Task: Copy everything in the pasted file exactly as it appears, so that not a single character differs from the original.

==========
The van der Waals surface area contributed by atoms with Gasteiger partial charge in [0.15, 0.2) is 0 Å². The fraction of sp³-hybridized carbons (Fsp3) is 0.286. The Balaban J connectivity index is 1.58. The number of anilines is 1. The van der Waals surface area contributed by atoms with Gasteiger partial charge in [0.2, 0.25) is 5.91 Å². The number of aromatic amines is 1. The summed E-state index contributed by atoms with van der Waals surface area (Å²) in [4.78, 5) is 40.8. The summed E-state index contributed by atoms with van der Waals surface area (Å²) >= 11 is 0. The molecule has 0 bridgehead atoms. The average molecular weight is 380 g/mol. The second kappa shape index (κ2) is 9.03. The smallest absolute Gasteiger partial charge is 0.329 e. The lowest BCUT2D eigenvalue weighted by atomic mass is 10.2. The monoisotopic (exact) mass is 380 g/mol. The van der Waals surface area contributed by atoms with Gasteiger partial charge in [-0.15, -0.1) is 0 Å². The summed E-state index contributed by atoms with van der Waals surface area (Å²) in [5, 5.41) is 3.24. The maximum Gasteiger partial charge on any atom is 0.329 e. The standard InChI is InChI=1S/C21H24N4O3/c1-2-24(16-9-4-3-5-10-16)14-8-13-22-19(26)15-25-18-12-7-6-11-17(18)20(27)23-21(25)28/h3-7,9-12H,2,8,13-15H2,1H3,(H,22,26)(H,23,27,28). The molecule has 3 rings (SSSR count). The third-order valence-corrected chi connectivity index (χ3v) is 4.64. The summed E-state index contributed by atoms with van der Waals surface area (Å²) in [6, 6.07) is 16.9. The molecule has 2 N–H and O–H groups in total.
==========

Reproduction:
The van der Waals surface area contributed by atoms with Gasteiger partial charge in [0.15, 0.2) is 0 Å². The fraction of sp³-hybridized carbons (Fsp3) is 0.286. The Balaban J connectivity index is 1.58. The number of anilines is 1. The van der Waals surface area contributed by atoms with Gasteiger partial charge in [0.2, 0.25) is 5.91 Å². The number of aromatic amines is 1. The summed E-state index contributed by atoms with van der Waals surface area (Å²) in [4.78, 5) is 40.8. The summed E-state index contributed by atoms with van der Waals surface area (Å²) >= 11 is 0. The molecule has 0 bridgehead atoms. The average molecular weight is 380 g/mol. The second kappa shape index (κ2) is 9.03. The smallest absolute Gasteiger partial charge is 0.329 e. The lowest BCUT2D eigenvalue weighted by atomic mass is 10.2. The monoisotopic (exact) mass is 380 g/mol. The van der Waals surface area contributed by atoms with Gasteiger partial charge in [-0.15, -0.1) is 0 Å². The summed E-state index contributed by atoms with van der Waals surface area (Å²) in [5, 5.41) is 3.24. The maximum Gasteiger partial charge on any atom is 0.329 e. The standard InChI is InChI=1S/C21H24N4O3/c1-2-24(16-9-4-3-5-10-16)14-8-13-22-19(26)15-25-18-12-7-6-11-17(18)20(27)23-21(25)28/h3-7,9-12H,2,8,13-15H2,1H3,(H,22,26)(H,23,27,28). The molecule has 3 rings (SSSR count). The third-order valence-corrected chi connectivity index (χ3v) is 4.64. The summed E-state index contributed by atoms with van der Waals surface area (Å²) in [6, 6.07) is 16.9. The molecule has 2 N–H and O–H groups in total.